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Friday, September 25, 2015

Sean Kelly

TIFF 2015: The Family Fang

Two siblings deal with their performance artist parents in The Family Fang. Annie and Buster Fang (Nicole Kidman and Jason Bateman) are two siblings, who are still trying to cope with their parents Caleb and Camille's (Christopher Walken and Maryann Plunkett) infamous status as performance artists. When Caleb and Camille goes missing one night, Buster is worried about his parents' safety, while Annie just believes it's just their greatest stunt. This leads to the siblings to investigate and come to terms with their family legacy.

The Family Fang is the second directorial feature for actor Jason Bateman, which also continues his slow move into a more dramatic direction. The film is about two siblings, who have become all but estranged from their parents, due to their forced involvement in various performance pieces. The Family Fang moves back and forth between the present plot and flashbacks showing the family's performance pieces, which include fake bank robberies and somewhat incestuous performances of Romeo and Juliet. Annie grew up to become a struggling actress, while Buster became a writer and both try their hardest to separate themselves from their family's legacy, even though it keeps pulling them back.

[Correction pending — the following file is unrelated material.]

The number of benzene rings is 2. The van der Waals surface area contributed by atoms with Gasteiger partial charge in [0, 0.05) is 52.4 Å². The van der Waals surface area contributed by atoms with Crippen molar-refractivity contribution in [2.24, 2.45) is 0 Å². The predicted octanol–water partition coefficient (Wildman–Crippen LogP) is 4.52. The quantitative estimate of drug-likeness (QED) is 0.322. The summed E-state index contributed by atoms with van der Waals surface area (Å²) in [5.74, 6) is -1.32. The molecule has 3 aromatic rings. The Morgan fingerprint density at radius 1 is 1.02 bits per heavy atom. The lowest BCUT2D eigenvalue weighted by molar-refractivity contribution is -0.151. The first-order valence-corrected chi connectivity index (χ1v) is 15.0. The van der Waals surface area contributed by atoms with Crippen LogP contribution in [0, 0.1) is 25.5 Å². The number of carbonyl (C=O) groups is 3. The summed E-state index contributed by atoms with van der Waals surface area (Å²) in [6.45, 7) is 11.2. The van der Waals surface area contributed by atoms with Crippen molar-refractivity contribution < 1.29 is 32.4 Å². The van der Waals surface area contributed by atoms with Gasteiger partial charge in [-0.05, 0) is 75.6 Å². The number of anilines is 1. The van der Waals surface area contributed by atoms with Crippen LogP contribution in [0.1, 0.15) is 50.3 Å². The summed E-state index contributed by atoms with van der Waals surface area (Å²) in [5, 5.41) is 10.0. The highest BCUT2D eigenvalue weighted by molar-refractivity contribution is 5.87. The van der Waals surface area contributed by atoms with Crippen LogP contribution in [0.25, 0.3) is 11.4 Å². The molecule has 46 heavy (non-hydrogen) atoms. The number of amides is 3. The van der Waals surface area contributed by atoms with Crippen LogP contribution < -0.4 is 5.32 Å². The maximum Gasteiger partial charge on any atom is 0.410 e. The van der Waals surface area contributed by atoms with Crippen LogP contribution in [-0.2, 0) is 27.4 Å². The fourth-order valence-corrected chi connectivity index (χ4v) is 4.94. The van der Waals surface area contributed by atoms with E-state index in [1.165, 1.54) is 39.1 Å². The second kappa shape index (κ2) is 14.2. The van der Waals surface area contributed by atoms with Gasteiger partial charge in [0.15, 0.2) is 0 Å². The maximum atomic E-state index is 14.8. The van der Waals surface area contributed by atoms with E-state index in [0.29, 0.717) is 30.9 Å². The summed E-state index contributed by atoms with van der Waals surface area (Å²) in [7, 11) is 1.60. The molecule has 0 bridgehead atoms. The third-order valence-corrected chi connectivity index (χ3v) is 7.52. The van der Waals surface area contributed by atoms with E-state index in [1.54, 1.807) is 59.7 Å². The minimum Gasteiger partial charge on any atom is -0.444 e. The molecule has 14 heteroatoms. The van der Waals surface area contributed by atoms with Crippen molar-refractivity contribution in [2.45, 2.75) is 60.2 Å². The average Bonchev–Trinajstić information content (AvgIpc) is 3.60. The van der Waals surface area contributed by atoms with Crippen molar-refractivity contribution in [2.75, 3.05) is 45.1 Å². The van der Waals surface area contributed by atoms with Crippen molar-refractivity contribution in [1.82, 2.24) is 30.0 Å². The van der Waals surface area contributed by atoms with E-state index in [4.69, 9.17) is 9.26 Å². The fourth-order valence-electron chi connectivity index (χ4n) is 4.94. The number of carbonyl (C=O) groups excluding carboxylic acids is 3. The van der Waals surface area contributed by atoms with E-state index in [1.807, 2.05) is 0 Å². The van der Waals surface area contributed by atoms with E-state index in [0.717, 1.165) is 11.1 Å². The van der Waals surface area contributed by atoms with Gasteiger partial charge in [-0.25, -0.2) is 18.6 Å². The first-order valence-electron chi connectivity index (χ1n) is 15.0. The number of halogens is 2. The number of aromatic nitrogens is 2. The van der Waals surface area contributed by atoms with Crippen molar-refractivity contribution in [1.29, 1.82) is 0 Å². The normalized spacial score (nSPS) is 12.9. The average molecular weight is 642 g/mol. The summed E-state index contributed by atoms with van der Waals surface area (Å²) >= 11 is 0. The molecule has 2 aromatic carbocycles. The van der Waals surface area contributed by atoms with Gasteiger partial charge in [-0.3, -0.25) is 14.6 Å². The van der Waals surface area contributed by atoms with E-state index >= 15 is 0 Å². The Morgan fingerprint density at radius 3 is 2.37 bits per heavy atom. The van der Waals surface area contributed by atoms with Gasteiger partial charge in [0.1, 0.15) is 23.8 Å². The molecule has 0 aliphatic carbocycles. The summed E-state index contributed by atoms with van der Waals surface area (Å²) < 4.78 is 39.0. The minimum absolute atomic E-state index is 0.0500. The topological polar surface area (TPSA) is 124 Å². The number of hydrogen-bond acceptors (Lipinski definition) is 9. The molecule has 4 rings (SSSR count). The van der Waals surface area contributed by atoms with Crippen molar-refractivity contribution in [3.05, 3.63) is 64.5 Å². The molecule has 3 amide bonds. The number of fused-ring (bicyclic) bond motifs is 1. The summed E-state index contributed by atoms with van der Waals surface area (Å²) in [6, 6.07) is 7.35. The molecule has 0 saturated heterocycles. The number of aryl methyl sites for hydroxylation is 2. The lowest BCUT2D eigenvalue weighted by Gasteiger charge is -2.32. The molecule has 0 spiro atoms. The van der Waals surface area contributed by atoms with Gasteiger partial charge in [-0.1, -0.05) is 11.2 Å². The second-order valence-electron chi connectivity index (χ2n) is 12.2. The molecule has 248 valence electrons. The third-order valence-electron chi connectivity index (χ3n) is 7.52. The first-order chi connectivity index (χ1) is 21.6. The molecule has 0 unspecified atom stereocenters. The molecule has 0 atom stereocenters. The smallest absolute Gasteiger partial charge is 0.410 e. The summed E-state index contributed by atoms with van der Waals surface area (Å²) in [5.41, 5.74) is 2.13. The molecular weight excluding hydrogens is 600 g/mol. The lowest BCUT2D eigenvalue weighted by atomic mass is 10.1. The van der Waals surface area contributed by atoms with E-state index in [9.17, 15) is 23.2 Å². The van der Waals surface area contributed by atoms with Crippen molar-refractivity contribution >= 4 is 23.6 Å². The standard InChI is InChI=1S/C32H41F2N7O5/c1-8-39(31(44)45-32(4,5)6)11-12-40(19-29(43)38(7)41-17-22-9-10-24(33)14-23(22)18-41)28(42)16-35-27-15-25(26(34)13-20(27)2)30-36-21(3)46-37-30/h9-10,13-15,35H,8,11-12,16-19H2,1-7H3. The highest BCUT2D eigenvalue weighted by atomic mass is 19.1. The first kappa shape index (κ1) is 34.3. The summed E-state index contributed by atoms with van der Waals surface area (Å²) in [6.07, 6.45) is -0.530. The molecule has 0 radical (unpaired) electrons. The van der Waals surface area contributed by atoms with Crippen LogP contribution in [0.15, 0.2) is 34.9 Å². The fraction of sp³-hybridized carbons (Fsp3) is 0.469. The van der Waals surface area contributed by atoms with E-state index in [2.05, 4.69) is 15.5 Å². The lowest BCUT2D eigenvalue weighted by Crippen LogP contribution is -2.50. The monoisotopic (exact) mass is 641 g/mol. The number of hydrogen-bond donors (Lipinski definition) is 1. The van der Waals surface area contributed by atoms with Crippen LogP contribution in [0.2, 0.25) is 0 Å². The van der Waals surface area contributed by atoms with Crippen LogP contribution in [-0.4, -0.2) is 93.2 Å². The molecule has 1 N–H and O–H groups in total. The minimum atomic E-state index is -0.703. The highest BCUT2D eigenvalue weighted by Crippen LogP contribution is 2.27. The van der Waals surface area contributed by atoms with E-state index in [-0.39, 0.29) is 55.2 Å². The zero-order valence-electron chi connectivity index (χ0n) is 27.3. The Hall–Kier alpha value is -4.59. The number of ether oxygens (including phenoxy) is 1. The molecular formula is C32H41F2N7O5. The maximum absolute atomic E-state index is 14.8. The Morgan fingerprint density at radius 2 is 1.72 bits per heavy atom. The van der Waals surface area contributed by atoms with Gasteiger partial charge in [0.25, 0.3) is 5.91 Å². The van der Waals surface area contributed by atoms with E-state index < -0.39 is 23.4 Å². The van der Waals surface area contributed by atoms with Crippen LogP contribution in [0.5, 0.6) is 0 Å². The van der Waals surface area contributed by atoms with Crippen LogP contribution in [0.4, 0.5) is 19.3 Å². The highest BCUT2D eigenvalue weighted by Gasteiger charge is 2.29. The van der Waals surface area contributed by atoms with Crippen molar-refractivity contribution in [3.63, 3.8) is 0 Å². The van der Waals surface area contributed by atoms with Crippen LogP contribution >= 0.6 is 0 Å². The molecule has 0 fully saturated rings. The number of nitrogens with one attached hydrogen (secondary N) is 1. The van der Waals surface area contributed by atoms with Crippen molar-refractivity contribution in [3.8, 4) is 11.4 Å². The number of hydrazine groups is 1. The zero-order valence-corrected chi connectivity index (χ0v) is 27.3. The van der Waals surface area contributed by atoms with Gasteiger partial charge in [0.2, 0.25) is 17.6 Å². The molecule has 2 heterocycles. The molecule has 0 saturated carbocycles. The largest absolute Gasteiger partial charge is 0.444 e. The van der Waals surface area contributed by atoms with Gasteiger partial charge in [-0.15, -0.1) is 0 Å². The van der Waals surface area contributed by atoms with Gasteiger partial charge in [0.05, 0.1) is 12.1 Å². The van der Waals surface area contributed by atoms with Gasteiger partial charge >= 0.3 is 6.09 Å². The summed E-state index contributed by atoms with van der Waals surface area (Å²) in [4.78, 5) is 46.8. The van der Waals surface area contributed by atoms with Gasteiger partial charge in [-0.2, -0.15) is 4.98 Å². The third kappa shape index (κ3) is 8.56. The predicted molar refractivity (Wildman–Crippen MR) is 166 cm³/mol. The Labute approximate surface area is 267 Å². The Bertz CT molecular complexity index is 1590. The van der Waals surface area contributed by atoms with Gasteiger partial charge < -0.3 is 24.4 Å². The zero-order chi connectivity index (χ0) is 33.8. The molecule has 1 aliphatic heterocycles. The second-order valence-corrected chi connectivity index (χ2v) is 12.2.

The Family Fang is a quite well done drama, which investigates the relationship between this family and what exactly constitutes art. Christopher Walken gives a standout supporting performance in the film as Caleb Fang, who believes quite deeply in the art his family has been creating over the decades. The film also features solid performances by Nicole Kidman and Jason Bateman in the lead roles. Overall, The Family Fang is a very solid character study looking at the intersection of family and art.

 ★ ★ ★ ★ | LIKED IT 

Sean Kelly

About Sean Kelly -

Sean Patrick Kelly is a self-described ├╝ber-geek, who has been an avid film lover for all his life. He graduated from York University in 2010 with an honours B.A. in Cinema and Media Studies and he likes to believe he knows what he’s talking about when he writes about film (despite occasionally going on pointless rants).